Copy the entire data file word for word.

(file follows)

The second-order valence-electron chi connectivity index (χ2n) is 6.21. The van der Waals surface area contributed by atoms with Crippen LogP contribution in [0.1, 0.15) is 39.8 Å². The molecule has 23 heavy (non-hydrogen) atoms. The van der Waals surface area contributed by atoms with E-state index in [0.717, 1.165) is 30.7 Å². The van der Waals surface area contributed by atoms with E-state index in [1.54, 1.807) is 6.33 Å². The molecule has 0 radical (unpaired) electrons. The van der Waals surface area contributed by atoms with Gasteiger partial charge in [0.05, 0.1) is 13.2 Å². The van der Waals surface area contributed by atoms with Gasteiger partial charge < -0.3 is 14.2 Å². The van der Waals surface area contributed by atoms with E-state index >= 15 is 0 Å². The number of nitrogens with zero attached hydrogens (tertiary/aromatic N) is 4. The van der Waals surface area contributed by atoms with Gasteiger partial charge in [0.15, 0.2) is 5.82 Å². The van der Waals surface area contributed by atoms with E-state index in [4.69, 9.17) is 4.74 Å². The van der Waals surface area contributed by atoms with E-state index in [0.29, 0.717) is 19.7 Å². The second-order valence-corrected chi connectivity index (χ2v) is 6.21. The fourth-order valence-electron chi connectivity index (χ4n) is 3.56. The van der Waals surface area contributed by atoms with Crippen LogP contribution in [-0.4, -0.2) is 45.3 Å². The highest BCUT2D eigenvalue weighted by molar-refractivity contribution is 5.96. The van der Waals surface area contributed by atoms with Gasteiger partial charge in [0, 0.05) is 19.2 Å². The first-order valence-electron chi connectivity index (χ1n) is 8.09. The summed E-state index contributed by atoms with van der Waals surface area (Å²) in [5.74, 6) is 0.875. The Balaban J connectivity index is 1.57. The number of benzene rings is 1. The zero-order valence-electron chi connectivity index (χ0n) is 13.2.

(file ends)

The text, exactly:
The second-order valence-electron chi connectivity index (χ2n) is 6.21. The van der Waals surface area contributed by atoms with Crippen LogP contribution in [0.1, 0.15) is 39.8 Å². The molecule has 23 heavy (non-hydrogen) atoms. The van der Waals surface area contributed by atoms with E-state index in [0.717, 1.165) is 30.7 Å². The van der Waals surface area contributed by atoms with E-state index in [1.54, 1.807) is 6.33 Å². The molecule has 0 radical (unpaired) electrons. The van der Waals surface area contributed by atoms with Gasteiger partial charge in [0.05, 0.1) is 13.2 Å². The van der Waals surface area contributed by atoms with Gasteiger partial charge < -0.3 is 14.2 Å². The van der Waals surface area contributed by atoms with E-state index >= 15 is 0 Å². The number of nitrogens with zero attached hydrogens (tertiary/aromatic N) is 4. The van der Waals surface area contributed by atoms with Gasteiger partial charge in [0.15, 0.2) is 5.82 Å². The van der Waals surface area contributed by atoms with E-state index in [4.69, 9.17) is 4.74 Å². The van der Waals surface area contributed by atoms with E-state index in [0.29, 0.717) is 19.7 Å². The second-order valence-corrected chi connectivity index (χ2v) is 6.21. The fourth-order valence-electron chi connectivity index (χ4n) is 3.56. The van der Waals surface area contributed by atoms with Crippen LogP contribution in [-0.4, -0.2) is 45.3 Å². The highest BCUT2D eigenvalue weighted by molar-refractivity contribution is 5.96. The van der Waals surface area contributed by atoms with Gasteiger partial charge in [0, 0.05) is 19.2 Å². The first-order valence-electron chi connectivity index (χ1n) is 8.09. The summed E-state index contributed by atoms with van der Waals surface area (Å²) in [5.74, 6) is 0.875. The Balaban J connectivity index is 1.57. The number of benzene rings is 1. The zero-order valence-electron chi connectivity index (χ0n) is 13.2.